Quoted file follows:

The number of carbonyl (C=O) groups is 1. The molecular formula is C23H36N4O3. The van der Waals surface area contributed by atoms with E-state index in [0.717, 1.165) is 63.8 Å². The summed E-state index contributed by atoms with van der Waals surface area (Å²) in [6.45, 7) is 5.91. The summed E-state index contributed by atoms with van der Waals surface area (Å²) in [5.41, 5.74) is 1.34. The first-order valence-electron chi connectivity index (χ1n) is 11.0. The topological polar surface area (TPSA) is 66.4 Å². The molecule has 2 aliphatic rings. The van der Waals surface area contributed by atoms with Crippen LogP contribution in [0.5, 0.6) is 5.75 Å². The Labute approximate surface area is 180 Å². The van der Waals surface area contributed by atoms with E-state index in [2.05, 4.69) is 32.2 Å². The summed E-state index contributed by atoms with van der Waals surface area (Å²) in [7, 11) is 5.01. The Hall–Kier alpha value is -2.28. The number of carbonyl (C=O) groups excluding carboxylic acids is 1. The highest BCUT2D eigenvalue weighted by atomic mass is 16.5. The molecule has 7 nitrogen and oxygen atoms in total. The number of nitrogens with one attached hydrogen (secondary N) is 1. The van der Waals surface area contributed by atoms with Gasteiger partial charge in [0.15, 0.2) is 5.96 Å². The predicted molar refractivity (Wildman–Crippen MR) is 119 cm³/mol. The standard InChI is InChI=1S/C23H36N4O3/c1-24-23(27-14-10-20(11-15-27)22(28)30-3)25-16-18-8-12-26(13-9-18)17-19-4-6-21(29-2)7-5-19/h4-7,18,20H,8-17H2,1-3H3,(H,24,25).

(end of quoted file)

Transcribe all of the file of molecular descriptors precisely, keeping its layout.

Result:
The number of carbonyl (C=O) groups is 1. The molecular formula is C23H36N4O3. The van der Waals surface area contributed by atoms with E-state index in [0.717, 1.165) is 63.8 Å². The summed E-state index contributed by atoms with van der Waals surface area (Å²) in [6.45, 7) is 5.91. The summed E-state index contributed by atoms with van der Waals surface area (Å²) in [5.41, 5.74) is 1.34. The first-order valence-electron chi connectivity index (χ1n) is 11.0. The topological polar surface area (TPSA) is 66.4 Å². The molecule has 2 aliphatic rings. The van der Waals surface area contributed by atoms with Crippen LogP contribution in [0.5, 0.6) is 5.75 Å². The Labute approximate surface area is 180 Å². The van der Waals surface area contributed by atoms with E-state index in [2.05, 4.69) is 32.2 Å². The summed E-state index contributed by atoms with van der Waals surface area (Å²) in [7, 11) is 5.01. The Hall–Kier alpha value is -2.28. The number of carbonyl (C=O) groups excluding carboxylic acids is 1. The highest BCUT2D eigenvalue weighted by atomic mass is 16.5. The molecule has 7 nitrogen and oxygen atoms in total. The number of nitrogens with one attached hydrogen (secondary N) is 1. The van der Waals surface area contributed by atoms with Gasteiger partial charge in [0.15, 0.2) is 5.96 Å². The predicted molar refractivity (Wildman–Crippen MR) is 119 cm³/mol. The standard InChI is InChI=1S/C23H36N4O3/c1-24-23(27-14-10-20(11-15-27)22(28)30-3)25-16-18-8-12-26(13-9-18)17-19-4-6-21(29-2)7-5-19/h4-7,18,20H,8-17H2,1-3H3,(H,24,25).